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Dr Dave Fearnley is concerned about the ''dubious'' water quality in the lower Manuherikia and its potential effect on swimmers. Last summer, the Otago Regional Council's sampling showed faecal bacteria (Escherichia coli) levels reached an ''action/red'' status near Alexandra four times, which meant it could be a health risk for swimmers.
''Last summer, my nephew became unwell after swimming by the Shaky Bridge. How many people might have their holidays affected in a similar fashion this summer?'' Dr Fearnley asked.
''During the recent warm weather there's been 20, 30 or up to 50 people swimming in the Manuherikia River under the bridge, including lots of children. I wonder how many people get ill after swimming here in summer and put it down to something they've eaten, but it hasn't been food poisoning -it's been water poisoning.''
The regional council website has a section called ''Water Monitoring for Recreational Activities'' which outlines the results from bacteria count sampling.
The samples are taken weekly from the most popular swimming spots in Otago, from December through to the end of March. The results are compared to national guidelines set by the Ministry for the Environment and Ministry of Health and are classified in three categories - green (should be very safe for swimming), alert/amber (should be satisfactory for swimming) and action/red (could be a health risk for swimming).
Regional council director of environmental information and science John Threlfall said he would ''think twice'' about swimming in the Manuherikia near Alexandra in summer.
''If I was looking at that spot, I'd swim there with caution and in fact, I'd probably keep kids out of the water.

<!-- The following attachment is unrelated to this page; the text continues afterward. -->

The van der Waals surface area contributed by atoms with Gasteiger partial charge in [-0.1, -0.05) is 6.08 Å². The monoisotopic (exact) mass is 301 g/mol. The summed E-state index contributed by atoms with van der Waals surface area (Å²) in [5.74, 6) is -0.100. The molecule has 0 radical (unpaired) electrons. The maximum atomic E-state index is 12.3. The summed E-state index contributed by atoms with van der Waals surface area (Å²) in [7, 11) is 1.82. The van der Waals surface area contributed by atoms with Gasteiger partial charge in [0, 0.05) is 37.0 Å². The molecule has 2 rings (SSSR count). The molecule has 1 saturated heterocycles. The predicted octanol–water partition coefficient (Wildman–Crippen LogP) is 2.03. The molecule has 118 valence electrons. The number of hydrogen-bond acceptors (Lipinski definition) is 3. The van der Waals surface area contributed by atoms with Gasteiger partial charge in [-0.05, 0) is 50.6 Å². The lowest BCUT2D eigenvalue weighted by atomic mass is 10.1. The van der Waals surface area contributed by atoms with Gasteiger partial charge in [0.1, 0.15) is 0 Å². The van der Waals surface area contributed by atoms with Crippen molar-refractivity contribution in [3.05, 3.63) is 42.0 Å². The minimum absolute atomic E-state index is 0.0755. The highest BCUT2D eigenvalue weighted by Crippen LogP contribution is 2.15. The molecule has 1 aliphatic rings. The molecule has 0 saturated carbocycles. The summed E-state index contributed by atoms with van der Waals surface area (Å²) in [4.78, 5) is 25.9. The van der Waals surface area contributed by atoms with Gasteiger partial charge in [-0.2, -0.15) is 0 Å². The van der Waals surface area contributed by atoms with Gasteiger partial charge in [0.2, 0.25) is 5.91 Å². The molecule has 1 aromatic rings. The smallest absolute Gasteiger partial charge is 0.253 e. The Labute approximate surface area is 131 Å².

''But no waterway is 100% safe in terms of bacteria.''
He was surprised to find the bacteria level had reached ''action/red'' status four times last summer. Three were ''just over the line'' into a higher concentration of E. coli while the fourth was high.
It was very difficult to isolate the causes of the high bacteria count during low river flow.
''It could be farming practices, septic tanks, dead stock, ducks upstream - wild fowl can make people sick - and another source of bacteria during low flow is irrigation bywash, especially flood irrigation, which is common upstream,'' Dr Threlfall said.
The council was working towards cleaning up contamination from farm and septic tank discharges but would consider more intensive sampling upstream in the Manuherikia to check if there was a pattern and if the source could be isolated.
Results from sampling took four to five days to come through, he said. The most recent one showed the E. coli levels were at ''alert/amber'' status, but Dr Threlfall believed the results from last summer should be seen as an indicator of what might happen this summer.
He would discuss the matter with the Central Otago District Council and Public Health South. Dr Fearnley believed the council had a responsibility to warn people their health might be affected by swimming in the river.
''I wouldn't go so far as to say the ORC are negligent but I believe if it's at a level that's unacceptable for human health, they have a responsibility to advise the public, rather than relying on them to read it online.''
The logical answer was to improve water quality, but obviously that would not happen overnight, Dr Fearnley said.
''If people who become unwell after swimming were to report their illness to the ORC, the health impact of poor water quality might become better appreciated.''